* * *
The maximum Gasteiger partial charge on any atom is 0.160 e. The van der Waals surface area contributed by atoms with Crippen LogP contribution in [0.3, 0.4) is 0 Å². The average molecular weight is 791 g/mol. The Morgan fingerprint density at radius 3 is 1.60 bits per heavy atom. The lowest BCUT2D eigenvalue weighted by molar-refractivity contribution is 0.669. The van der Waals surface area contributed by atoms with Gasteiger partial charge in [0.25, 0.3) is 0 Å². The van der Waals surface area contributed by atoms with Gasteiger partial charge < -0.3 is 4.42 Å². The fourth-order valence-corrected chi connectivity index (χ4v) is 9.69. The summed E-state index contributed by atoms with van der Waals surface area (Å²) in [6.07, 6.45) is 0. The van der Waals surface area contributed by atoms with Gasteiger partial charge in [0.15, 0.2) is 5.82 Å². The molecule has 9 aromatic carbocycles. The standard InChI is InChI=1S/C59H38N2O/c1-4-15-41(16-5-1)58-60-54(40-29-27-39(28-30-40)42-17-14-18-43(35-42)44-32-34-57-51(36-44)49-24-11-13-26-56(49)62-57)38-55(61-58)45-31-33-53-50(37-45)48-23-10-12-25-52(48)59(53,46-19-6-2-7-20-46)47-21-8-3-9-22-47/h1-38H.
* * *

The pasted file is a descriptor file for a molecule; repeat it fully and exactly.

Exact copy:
The maximum Gasteiger partial charge on any atom is 0.160 e. The van der Waals surface area contributed by atoms with Crippen LogP contribution in [0.3, 0.4) is 0 Å². The average molecular weight is 791 g/mol. The Morgan fingerprint density at radius 3 is 1.60 bits per heavy atom. The lowest BCUT2D eigenvalue weighted by molar-refractivity contribution is 0.669. The van der Waals surface area contributed by atoms with Gasteiger partial charge in [0.25, 0.3) is 0 Å². The van der Waals surface area contributed by atoms with Gasteiger partial charge < -0.3 is 4.42 Å². The fourth-order valence-corrected chi connectivity index (χ4v) is 9.69. The summed E-state index contributed by atoms with van der Waals surface area (Å²) in [6.07, 6.45) is 0. The van der Waals surface area contributed by atoms with Gasteiger partial charge in [0.15, 0.2) is 5.82 Å². The molecule has 9 aromatic carbocycles. The standard InChI is InChI=1S/C59H38N2O/c1-4-15-41(16-5-1)58-60-54(40-29-27-39(28-30-40)42-17-14-18-43(35-42)44-32-34-57-51(36-44)49-24-11-13-26-56(49)62-57)38-55(61-58)45-31-33-53-50(37-45)48-23-10-12-25-52(48)59(53,46-19-6-2-7-20-46)47-21-8-3-9-22-47/h1-38H.